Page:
Amazon just bought mesh wifi company Eero. Oh, great.

Originally published at:


Soon Amazon will be delivering crap, like in less than 24 hours to your door. Be afraid, be very afeared.

A few months ago I bought a Orbi system from Netgear based on the Wirecutter review and so far it’s fantastic. I got the base station plus one satellite and it was under $400.

Podcaster and software developer Marco Arment has recently been recommending Ubiquity hardware. I don’t know if they have a mesh-type system like Eero, but I would trust his recommendations.

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Body seems unclear, is it a complete sentence?


I also have an eero system and it has been great.

I am concerned that Amazon will put microphones in the new equipment to “enhance” the product. I am also concered that they will monitor my traffic so they can send me “better” ads.

II am glad I have the equipment already and fear that eero will go downhill in terms of their hardware and support.

I’m glad my house is wired for Cat5 and we have a DIY linux based router and Ubiquiti enterprise level Wifi. We have far less companies snagging up my traffic data.


What’s with the blackface artwork illustrating the article? Is 2019 supposed to be theyear of smirking references to racist imagery?


I have to say I have really liked my Orbi so far too. It solved all my issues with the wireless in my house, and now my speed only slows through ISP bullshit and not from my own poor set-up.



Agreed. I have the whole house wired and a Ubiquiti EdgeRouter for my router and three Netgear Blackhawk R7000s as access points scattered around the house to give me full coverage. I keep considering setting up pfSense as a router but never get quite around to it.


I’ve shared this Elsewhere, but I took a similar approach to these:

I’m running pfSense on similar hardware, which is a nice compromise between speed, utility, and ease-of-use. It’s been pretty low maintenance, as long as I remember to backup my configuration regularly.

For WiFi, I’m using a Ubiquiti AP which does a pretty good job of covering the entire house. Ubiquiti does make a mesh system, under their Amplifi sub-brand. Troy Hunt also recommends Unifi gear, although his situation is far more extreme than mine.


Would never have crossed my mind except the article is right next to the katy perry shoes picture, so then all i was going to see is blackface vampire, justified or not.

Unfortunate, unintentional side by side placement to be sure.

I have one of Ubiquiti’s EdgeRouters and one of the APs at home, and it’s a nice, solid system. I found that a single AP was more than sufficient at my house, at least for 2.4 GHz. For whole-house 5 GHz coverage, I’d need a second AP.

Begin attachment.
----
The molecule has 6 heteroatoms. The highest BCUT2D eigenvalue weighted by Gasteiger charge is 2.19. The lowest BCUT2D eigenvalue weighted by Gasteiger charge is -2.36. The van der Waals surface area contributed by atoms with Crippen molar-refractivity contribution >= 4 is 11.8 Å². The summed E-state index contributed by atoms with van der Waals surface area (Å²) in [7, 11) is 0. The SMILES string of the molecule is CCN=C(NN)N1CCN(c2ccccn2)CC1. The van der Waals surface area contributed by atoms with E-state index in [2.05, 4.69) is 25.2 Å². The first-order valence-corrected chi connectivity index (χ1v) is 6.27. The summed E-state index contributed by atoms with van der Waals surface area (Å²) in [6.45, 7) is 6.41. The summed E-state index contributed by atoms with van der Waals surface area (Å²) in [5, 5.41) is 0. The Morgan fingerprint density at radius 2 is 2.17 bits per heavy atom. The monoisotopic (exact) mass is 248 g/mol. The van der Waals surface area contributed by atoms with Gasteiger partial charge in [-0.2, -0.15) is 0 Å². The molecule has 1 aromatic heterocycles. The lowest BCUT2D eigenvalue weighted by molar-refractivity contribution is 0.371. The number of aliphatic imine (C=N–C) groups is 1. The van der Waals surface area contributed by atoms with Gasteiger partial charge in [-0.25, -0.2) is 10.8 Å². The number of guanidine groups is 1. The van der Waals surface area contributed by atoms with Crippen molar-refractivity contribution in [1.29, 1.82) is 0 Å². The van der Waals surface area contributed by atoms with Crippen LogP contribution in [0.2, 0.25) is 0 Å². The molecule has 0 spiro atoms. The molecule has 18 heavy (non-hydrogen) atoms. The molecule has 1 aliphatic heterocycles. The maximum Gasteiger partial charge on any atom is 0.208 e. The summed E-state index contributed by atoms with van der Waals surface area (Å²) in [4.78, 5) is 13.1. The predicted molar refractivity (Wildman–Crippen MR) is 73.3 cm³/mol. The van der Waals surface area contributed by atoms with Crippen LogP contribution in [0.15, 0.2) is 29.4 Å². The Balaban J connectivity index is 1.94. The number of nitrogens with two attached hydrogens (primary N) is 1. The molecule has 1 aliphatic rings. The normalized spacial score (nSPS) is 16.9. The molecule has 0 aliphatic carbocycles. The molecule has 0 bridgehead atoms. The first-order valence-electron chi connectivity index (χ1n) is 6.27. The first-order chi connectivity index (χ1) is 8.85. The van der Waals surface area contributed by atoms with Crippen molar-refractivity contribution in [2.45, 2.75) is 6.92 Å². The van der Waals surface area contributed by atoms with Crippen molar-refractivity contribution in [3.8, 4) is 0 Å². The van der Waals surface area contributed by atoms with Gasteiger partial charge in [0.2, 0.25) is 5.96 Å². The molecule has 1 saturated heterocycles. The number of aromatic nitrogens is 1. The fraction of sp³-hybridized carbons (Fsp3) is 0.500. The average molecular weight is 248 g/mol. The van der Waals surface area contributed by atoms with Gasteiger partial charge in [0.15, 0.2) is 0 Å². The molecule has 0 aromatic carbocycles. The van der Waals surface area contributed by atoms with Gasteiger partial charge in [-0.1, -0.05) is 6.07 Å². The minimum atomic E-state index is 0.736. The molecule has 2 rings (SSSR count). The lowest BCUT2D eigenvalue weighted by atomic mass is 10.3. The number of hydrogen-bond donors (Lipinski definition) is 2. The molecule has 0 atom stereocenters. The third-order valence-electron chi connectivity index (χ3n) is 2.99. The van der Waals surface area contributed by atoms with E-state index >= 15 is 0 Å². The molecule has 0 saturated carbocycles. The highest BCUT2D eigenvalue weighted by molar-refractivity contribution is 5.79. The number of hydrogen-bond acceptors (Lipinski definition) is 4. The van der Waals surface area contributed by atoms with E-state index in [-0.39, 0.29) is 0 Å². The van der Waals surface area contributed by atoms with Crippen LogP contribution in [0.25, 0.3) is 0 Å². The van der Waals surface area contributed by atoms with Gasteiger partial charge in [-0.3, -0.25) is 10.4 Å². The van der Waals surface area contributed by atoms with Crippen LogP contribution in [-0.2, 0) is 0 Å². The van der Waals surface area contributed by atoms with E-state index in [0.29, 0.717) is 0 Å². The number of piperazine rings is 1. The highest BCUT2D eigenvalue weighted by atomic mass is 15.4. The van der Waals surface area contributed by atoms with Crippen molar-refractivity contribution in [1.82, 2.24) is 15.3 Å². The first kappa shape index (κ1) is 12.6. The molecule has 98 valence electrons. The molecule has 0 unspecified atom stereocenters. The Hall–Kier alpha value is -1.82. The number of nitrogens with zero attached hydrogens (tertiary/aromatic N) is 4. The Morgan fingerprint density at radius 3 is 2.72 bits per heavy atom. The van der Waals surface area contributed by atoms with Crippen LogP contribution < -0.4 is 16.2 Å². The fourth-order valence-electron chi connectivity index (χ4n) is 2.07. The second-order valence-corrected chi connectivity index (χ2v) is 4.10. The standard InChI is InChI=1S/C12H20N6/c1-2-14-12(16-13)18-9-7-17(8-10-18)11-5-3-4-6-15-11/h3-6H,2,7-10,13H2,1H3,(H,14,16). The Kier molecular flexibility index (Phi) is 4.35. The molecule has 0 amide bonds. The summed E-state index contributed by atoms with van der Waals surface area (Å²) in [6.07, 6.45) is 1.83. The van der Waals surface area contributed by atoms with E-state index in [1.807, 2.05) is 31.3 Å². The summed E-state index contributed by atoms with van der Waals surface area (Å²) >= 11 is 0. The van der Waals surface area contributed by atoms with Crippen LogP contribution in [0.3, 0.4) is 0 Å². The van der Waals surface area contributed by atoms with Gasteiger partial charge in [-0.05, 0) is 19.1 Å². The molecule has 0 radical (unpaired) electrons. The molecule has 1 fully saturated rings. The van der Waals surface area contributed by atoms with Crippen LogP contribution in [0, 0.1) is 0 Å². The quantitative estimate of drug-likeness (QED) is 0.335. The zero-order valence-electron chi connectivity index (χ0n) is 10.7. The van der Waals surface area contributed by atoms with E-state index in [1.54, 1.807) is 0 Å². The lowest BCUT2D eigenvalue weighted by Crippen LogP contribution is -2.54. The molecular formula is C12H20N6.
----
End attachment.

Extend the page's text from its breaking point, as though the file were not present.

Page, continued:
The only thing I’d ding it for is that the EdgeRouter doesn’t hook in to the UniFi controller I run in a VM, but that’s not a big enough deal to me to really matter.



Isn’t blackface. It’s not even truly “black.”

Cut it out.




You’ve got to learn to embrace and love Amazon, Google and Facebook.
Just like Winston Smith learned to embrace and love Big Brother.

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I’m full on nuts and have a full on 32 Gig machine with a core I7 for my “Router” which is running as an ESXI server with several virtual servers. One of them is a ubuntu vm that’s the router just using iptables and another linux box to run the ubiquiti wifi hotspots it also makes a guest network that permanently goes out a vpn provider by default and can’t reach the internal network. We have monthly house parties so it’s nice to have WIFI they can use that goes out a trusted vpn provider in case a guest has a laptop torrenting crap from HBO. There is also at least windows box on there for various gaming servers for roommates and a file server.

I also upgraded the internet to gigabit service as we take our internet seriously in this house.

I’d feel bad about the power usage but we went solar and are actually putting more power in than we use which is actually amazing given the 24/7 computers we run.

This is probably overkill for most anybody else. Still, Homebrew is a much better idea even for normal people as commodity routers are downright horrible with wide open security problems.


Ubiquity gear is great. It has more of a learning curve, but they constantly update their software and there are tons of knobs for tweaking stuff. I live in a row of townhouses that are difficult from a spectrum point of view and handoff between APs has been flawless.

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